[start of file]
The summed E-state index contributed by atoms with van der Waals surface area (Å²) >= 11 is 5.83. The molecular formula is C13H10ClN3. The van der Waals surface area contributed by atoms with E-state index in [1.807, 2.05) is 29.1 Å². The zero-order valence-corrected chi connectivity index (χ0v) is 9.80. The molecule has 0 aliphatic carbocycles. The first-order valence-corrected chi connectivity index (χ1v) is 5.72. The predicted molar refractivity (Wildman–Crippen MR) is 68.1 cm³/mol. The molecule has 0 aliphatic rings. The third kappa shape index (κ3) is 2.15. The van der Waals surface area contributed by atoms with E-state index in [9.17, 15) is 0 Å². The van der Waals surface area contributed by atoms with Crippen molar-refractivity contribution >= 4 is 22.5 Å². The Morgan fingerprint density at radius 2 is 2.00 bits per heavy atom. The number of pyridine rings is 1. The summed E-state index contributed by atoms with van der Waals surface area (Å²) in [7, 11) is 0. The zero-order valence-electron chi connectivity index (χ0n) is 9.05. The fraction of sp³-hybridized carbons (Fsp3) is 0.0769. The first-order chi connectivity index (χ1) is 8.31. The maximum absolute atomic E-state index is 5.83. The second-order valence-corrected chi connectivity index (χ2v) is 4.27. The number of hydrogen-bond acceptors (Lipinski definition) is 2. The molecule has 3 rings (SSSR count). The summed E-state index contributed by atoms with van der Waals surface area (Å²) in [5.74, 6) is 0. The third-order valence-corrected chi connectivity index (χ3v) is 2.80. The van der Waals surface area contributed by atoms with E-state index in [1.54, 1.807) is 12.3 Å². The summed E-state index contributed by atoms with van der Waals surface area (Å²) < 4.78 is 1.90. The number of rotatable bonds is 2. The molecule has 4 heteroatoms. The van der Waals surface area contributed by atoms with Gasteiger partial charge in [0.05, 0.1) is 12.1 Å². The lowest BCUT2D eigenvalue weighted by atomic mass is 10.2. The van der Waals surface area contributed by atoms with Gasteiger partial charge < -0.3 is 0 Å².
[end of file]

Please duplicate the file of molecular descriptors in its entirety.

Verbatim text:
The summed E-state index contributed by atoms with van der Waals surface area (Å²) >= 11 is 5.83. The molecular formula is C13H10ClN3. The van der Waals surface area contributed by atoms with E-state index in [1.807, 2.05) is 29.1 Å². The zero-order valence-corrected chi connectivity index (χ0v) is 9.80. The molecule has 0 aliphatic carbocycles. The first-order valence-corrected chi connectivity index (χ1v) is 5.72. The predicted molar refractivity (Wildman–Crippen MR) is 68.1 cm³/mol. The molecule has 0 aliphatic rings. The third kappa shape index (κ3) is 2.15. The van der Waals surface area contributed by atoms with E-state index in [9.17, 15) is 0 Å². The van der Waals surface area contributed by atoms with Crippen molar-refractivity contribution >= 4 is 22.5 Å². The Morgan fingerprint density at radius 2 is 2.00 bits per heavy atom. The number of pyridine rings is 1. The summed E-state index contributed by atoms with van der Waals surface area (Å²) in [7, 11) is 0. The zero-order valence-electron chi connectivity index (χ0n) is 9.05. The fraction of sp³-hybridized carbons (Fsp3) is 0.0769. The first-order chi connectivity index (χ1) is 8.31. The maximum absolute atomic E-state index is 5.83. The second-order valence-corrected chi connectivity index (χ2v) is 4.27. The number of hydrogen-bond acceptors (Lipinski definition) is 2. The molecule has 3 rings (SSSR count). The summed E-state index contributed by atoms with van der Waals surface area (Å²) in [5.74, 6) is 0. The third-order valence-corrected chi connectivity index (χ3v) is 2.80. The van der Waals surface area contributed by atoms with E-state index in [1.54, 1.807) is 12.3 Å². The summed E-state index contributed by atoms with van der Waals surface area (Å²) < 4.78 is 1.90. The number of rotatable bonds is 2. The molecule has 4 heteroatoms. The van der Waals surface area contributed by atoms with Gasteiger partial charge in [0.05, 0.1) is 12.1 Å². The lowest BCUT2D eigenvalue weighted by atomic mass is 10.2. The van der Waals surface area contributed by atoms with Gasteiger partial charge < -0.3 is 0 Å².